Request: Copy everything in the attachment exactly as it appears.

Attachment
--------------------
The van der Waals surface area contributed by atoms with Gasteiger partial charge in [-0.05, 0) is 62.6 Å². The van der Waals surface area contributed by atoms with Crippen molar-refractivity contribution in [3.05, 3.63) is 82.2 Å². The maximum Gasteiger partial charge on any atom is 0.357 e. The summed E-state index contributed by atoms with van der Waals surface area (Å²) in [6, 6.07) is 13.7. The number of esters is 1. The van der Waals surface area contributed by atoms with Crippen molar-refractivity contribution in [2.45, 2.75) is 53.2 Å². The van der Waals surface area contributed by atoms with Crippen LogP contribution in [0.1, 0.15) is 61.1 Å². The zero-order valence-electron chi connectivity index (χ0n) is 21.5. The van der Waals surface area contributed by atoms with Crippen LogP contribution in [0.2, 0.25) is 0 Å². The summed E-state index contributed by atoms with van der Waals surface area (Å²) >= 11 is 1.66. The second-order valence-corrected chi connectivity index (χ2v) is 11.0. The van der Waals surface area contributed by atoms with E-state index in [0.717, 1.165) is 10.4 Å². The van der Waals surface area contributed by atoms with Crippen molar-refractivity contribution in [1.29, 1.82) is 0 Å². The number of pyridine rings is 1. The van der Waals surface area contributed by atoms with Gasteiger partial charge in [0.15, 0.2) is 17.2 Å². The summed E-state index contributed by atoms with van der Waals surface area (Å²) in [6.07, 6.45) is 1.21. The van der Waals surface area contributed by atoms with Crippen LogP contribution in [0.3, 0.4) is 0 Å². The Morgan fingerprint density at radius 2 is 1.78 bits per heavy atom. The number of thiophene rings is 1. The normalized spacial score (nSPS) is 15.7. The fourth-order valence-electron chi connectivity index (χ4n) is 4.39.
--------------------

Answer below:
The van der Waals surface area contributed by atoms with Gasteiger partial charge in [-0.05, 0) is 62.6 Å². The van der Waals surface area contributed by atoms with Crippen molar-refractivity contribution in [3.05, 3.63) is 82.2 Å². The maximum Gasteiger partial charge on any atom is 0.357 e. The summed E-state index contributed by atoms with van der Waals surface area (Å²) in [6, 6.07) is 13.7. The number of esters is 1. The van der Waals surface area contributed by atoms with Crippen molar-refractivity contribution in [2.45, 2.75) is 53.2 Å². The van der Waals surface area contributed by atoms with Crippen LogP contribution in [0.1, 0.15) is 61.1 Å². The zero-order valence-electron chi connectivity index (χ0n) is 21.5. The van der Waals surface area contributed by atoms with Crippen LogP contribution in [0.2, 0.25) is 0 Å². The summed E-state index contributed by atoms with van der Waals surface area (Å²) >= 11 is 1.66. The second-order valence-corrected chi connectivity index (χ2v) is 11.0. The van der Waals surface area contributed by atoms with E-state index in [0.717, 1.165) is 10.4 Å². The van der Waals surface area contributed by atoms with Crippen molar-refractivity contribution in [1.29, 1.82) is 0 Å². The number of pyridine rings is 1. The van der Waals surface area contributed by atoms with Gasteiger partial charge in [0.15, 0.2) is 17.2 Å². The summed E-state index contributed by atoms with van der Waals surface area (Å²) in [6.07, 6.45) is 1.21. The van der Waals surface area contributed by atoms with Crippen LogP contribution in [0.3, 0.4) is 0 Å². The Morgan fingerprint density at radius 2 is 1.78 bits per heavy atom. The number of thiophene rings is 1. The normalized spacial score (nSPS) is 15.7. The fourth-order valence-electron chi connectivity index (χ4n) is 4.39.